Predicting disease severity and outcome in COVID-19 patients: A review of multiple biomarkers

Youley Tjendra, Abdulaziz F. Al Mana, Andrea P. Espejo, Yamac Akgun, Nicolas C. Millan, Carmen Gomez-Fernandez, Carolyn Cray

Research output: Contribution to journalReview articlepeer-review

12 Scopus citations

Abstract

Context. - An abundance of clinical reports focused on specific laboratory parameters have been reported on coronavirus disease 19 (COVID-19), but a systematic analysis synthesizing these findings has not been performed. Objective. - To review and summarize the current available literature on the predictive role of various biomarkers in COVID-19 patients. Data Sources. - A literature search was performed using databases including PubMed, medRxiv, and bioRxiv. A total of 72 papers were reviewed, including 54 peerreviewed papers and 18 non-peer-reviewed preprints. Conclusions. - Although the markers are considered nonspecific, acute-phase reactants, including C-reactive protein (CRP), ferritin, serum amyloid A (SAA), and procalcitonin, were reported as sensitive markers of acute COVID-19 disease. Significantly elevated white blood cell count; marked lymphopenia; decreased CD3, CD4, or CD8 T-lymphocyte counts; high neutrophil count; thrombocytopenia; and markedly elevated inflammatory biomarkers were associated with severe disease and the risk of developing sepsis with rapid progression. Trends observed by serial laboratory measurements during hospitalization, including progressive decrease of lymphocyte count, thrombocytopenia, elevated CRP, procalcitonin, increased liver enzymes, decreased renal function, and coagulation derangements, were more common in critically ill patient groups and associated with a high incidence of clinical complications. Elevated interleukin 6 level and markedly increased SAA were most often reported in severely and critically ill patients. Indicators of systemic inflammation, such as neutrophil to lymphocyte ratio, systemic immuneinflammation index, or COVID-19 Severity Score, may be used to predict disease severity, outcome, and mortality. Interpretation of the data reported in the studies reviewed here is limited because of the study design (mostly retrospective), limited sample size, and a lack of defined clinical criteria.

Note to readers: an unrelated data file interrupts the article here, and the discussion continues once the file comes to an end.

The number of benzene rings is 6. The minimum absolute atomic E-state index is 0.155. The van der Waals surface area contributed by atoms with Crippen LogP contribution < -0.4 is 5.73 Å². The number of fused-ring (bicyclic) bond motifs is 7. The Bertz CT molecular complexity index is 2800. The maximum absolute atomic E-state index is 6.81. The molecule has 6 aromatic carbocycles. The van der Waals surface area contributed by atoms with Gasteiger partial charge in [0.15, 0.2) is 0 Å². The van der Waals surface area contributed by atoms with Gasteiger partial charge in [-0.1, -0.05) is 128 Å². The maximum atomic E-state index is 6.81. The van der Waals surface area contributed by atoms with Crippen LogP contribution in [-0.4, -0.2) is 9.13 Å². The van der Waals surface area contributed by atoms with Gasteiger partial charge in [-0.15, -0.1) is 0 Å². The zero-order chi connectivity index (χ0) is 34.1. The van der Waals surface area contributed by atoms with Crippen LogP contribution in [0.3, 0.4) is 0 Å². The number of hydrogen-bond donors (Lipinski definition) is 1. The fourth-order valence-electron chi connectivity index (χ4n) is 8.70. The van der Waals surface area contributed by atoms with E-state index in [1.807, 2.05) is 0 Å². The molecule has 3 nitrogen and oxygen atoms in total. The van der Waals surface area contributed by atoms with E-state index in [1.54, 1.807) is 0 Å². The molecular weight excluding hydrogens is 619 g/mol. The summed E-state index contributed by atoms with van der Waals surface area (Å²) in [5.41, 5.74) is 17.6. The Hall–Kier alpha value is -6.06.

Original languageEnglish (US)
Pages (from-to)1465-1474
Number of pages10
JournalArchives of Pathology and Laboratory Medicine
Volume144
Issue number12
DOIs
StatePublished - Dec 2020

ASJC Scopus subject areas

  • Pathology and Forensic Medicine
  • Medical Laboratory Technology

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